A Religion of Human Revolution—The Heart of a Lion King
The First SGI Online Study Lecture
The SGI recently released its first Online Study Lecture, a 40-minute presentation by SGI Study Leader Masaaki Morinaka, to provide a learning opportunity and source of encouragement to members around the world. It can be viewed by all SGI-USA group through national leaders between March 1 and 31, with the time and availability arranged by local organizations. The following are some highlights from this lecture.
SGI Study Leader Masaaki Morinaka began his lecture by praising SGI members around the globe for using their Buddhist practice to overcome the unprecedented challenges of the coronavirus pandemic, and to raise future successors of our movement.
In addition, he announced the material designated as the suggested 2021 study focus for members around the world:
> The New Human Revolution, volume 30; and
> The Wisdom for Creating Happiness and Peace, part 1.
Members can access the above material on the Soka Gakkai Global website, which was launched last November.
He noted that each SGI country can gauge and decide what material best accords with their particular circumstances.
This lecture focuses on the first installment of “A Religion of Human Revolution,” a sub-series of Ikeda Sensei’s monthly “Buddhism of the Sun: Illuminating the World” lecture series. Installments of this sub-series are also part of the study focus for 2021.
The Philosophy of Human Revolution
Mr. Morinaka began by describing human revolution as “a powerful philosophy focusing on changing one’s karma, helping others change their lives and finally even transforming the karma of an entire nation and the whole human race.”
Explaining the title, “A Religion of Human Revolution,” Ikeda Sensei writes:
Reform efforts that fail to take into account people’s well-being, or that lack respect for the dignity of life, will create only more problems and eventually run aground.
We must remember that the fundamental goal is people’s happiness. Stay connected to the people! Awaken to the dignity and preciousness of life! Change must start with people themselves! Now is the time for humanity to return to these basic points.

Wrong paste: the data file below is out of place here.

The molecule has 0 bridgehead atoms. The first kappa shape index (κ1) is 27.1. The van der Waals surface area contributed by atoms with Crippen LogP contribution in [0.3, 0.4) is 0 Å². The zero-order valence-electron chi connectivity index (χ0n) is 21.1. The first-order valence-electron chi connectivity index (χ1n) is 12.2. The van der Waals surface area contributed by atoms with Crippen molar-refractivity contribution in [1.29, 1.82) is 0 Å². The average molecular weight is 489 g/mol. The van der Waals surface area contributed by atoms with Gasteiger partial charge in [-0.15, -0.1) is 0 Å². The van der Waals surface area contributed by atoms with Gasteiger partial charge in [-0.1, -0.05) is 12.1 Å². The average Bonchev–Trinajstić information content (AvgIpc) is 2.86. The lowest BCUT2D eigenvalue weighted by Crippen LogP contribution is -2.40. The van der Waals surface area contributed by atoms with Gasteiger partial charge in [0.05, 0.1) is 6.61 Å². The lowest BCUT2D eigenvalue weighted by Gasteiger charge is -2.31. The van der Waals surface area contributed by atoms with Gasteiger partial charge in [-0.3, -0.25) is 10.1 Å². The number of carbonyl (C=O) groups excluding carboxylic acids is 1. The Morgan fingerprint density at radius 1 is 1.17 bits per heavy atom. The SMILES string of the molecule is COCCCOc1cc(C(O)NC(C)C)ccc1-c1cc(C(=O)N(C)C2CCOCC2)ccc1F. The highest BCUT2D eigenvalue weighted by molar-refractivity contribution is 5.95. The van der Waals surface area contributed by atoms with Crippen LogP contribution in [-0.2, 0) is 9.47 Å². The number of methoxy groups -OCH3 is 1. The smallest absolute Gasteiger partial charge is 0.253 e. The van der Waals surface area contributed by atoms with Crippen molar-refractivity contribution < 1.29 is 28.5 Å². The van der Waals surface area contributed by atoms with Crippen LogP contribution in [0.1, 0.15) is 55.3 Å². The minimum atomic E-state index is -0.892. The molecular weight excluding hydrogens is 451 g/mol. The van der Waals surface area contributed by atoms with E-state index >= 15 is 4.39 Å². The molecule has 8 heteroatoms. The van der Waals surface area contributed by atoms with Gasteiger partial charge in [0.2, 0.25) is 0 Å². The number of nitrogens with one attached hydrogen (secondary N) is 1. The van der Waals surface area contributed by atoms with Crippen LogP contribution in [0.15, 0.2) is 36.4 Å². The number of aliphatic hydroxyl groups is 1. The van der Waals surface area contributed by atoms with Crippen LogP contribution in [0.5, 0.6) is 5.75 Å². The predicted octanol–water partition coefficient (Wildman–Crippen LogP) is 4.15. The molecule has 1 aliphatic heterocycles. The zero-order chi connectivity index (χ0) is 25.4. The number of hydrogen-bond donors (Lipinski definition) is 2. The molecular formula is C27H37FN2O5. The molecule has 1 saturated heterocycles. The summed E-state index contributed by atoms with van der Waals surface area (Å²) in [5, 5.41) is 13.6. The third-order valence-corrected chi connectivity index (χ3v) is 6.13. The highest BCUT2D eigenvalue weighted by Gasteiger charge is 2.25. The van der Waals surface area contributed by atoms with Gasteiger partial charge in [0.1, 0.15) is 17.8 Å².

Given all of this, what should be the central guiding principles of religion in the 21st century? I assert that they are humanism and human revolution. (October 2017 Living Buddhism, p. 43)
Establishing Respect for the Dignity of All People
The first passage highlighted in this lecture is from “Letter to Niike”:
As the [Lotus Sutra] says, “hoping to make all persons equal to me, without any distinction between us,” you can readily become as noble a Buddha as Shakyamuni. (The Writings of Nichiren Daishonin, vol. 1, p. 1030)
The word readily in the passage encapsulates two cornerstones of Nichiren Buddhism: 1) Ordinary people, just as they are, can manifest at this moment the same life state as the Buddha, and 2) Nichiren Daishonin established a practice by which anyone can do so.
By chanting Nam-myoho-renge-kyo while tackling the challenges of daily life, we cultivate our Buddhahood and infuse society with the power of the Mystic Law.
While we unlock our Buddha nature by chanting, it is more difficult to express it amid the realities of our world. This is why, Mr. Morinaka said, “We need the Soka Gakkai organization, … a network of good friends mutually supporting one another to carry out our Buddhist practice. And to practice this Buddhism correctly, having a mentor is essential.”
He cited this guidance from Sensei:
We take our mentor’s great vow as our own and, while courageously breaking out of our small, confined state of life, also encourage others as we advance together on the path to attaining Buddhahood. This is the way of human revolution as practiced by disciples united with their mentor. (October 2017 Living Buddhism, p. 45)
Buddhism Cherishes Each Individual
Next, he highlighted a passage from “Letter to Horen”: